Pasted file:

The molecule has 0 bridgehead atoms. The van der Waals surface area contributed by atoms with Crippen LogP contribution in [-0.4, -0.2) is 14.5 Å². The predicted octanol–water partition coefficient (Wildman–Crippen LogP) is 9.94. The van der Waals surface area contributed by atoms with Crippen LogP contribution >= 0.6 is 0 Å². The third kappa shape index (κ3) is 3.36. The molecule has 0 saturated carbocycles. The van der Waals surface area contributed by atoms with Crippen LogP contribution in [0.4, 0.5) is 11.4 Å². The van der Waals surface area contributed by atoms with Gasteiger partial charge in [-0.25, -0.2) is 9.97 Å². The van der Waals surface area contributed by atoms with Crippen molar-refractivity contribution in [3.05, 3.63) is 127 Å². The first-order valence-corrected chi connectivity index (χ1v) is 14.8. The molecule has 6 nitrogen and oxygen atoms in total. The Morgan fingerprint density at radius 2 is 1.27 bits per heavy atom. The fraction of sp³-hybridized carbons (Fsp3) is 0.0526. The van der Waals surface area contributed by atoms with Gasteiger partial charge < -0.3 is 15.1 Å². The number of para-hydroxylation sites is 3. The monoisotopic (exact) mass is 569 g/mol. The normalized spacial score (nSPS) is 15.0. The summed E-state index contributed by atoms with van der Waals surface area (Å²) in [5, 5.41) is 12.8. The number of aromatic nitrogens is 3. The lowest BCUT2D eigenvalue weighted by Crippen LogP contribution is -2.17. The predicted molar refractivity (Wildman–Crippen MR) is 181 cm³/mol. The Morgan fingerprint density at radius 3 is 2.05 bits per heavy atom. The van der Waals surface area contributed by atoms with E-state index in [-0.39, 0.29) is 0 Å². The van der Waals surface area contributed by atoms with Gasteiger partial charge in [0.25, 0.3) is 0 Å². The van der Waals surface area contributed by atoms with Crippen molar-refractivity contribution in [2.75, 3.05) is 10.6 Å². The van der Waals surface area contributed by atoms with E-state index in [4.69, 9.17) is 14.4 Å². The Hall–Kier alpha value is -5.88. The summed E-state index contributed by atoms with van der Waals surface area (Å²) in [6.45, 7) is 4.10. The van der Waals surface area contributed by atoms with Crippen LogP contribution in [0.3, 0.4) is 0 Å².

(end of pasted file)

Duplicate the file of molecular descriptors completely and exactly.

The molecule has 0 bridgehead atoms. The van der Waals surface area contributed by atoms with Crippen LogP contribution in [-0.4, -0.2) is 14.5 Å². The predicted octanol–water partition coefficient (Wildman–Crippen LogP) is 9.94. The van der Waals surface area contributed by atoms with Crippen LogP contribution >= 0.6 is 0 Å². The third kappa shape index (κ3) is 3.36. The molecule has 0 saturated carbocycles. The van der Waals surface area contributed by atoms with Crippen LogP contribution in [0.4, 0.5) is 11.4 Å². The van der Waals surface area contributed by atoms with Gasteiger partial charge in [-0.25, -0.2) is 9.97 Å². The van der Waals surface area contributed by atoms with Crippen molar-refractivity contribution in [3.05, 3.63) is 127 Å². The first-order valence-corrected chi connectivity index (χ1v) is 14.8. The molecule has 6 nitrogen and oxygen atoms in total. The Morgan fingerprint density at radius 2 is 1.27 bits per heavy atom. The fraction of sp³-hybridized carbons (Fsp3) is 0.0526. The van der Waals surface area contributed by atoms with Gasteiger partial charge < -0.3 is 15.1 Å². The number of para-hydroxylation sites is 3. The monoisotopic (exact) mass is 569 g/mol. The normalized spacial score (nSPS) is 15.0. The summed E-state index contributed by atoms with van der Waals surface area (Å²) in [5, 5.41) is 12.8. The number of aromatic nitrogens is 3. The lowest BCUT2D eigenvalue weighted by Crippen LogP contribution is -2.17. The predicted molar refractivity (Wildman–Crippen MR) is 181 cm³/mol. The Morgan fingerprint density at radius 3 is 2.05 bits per heavy atom. The van der Waals surface area contributed by atoms with E-state index in [-0.39, 0.29) is 0 Å². The van der Waals surface area contributed by atoms with Gasteiger partial charge in [0.25, 0.3) is 0 Å². The van der Waals surface area contributed by atoms with Crippen molar-refractivity contribution in [2.75, 3.05) is 10.6 Å². The van der Waals surface area contributed by atoms with E-state index in [4.69, 9.17) is 14.4 Å². The Hall–Kier alpha value is -5.88. The summed E-state index contributed by atoms with van der Waals surface area (Å²) in [6.45, 7) is 4.10. The van der Waals surface area contributed by atoms with Crippen LogP contribution in [0.3, 0.4) is 0 Å².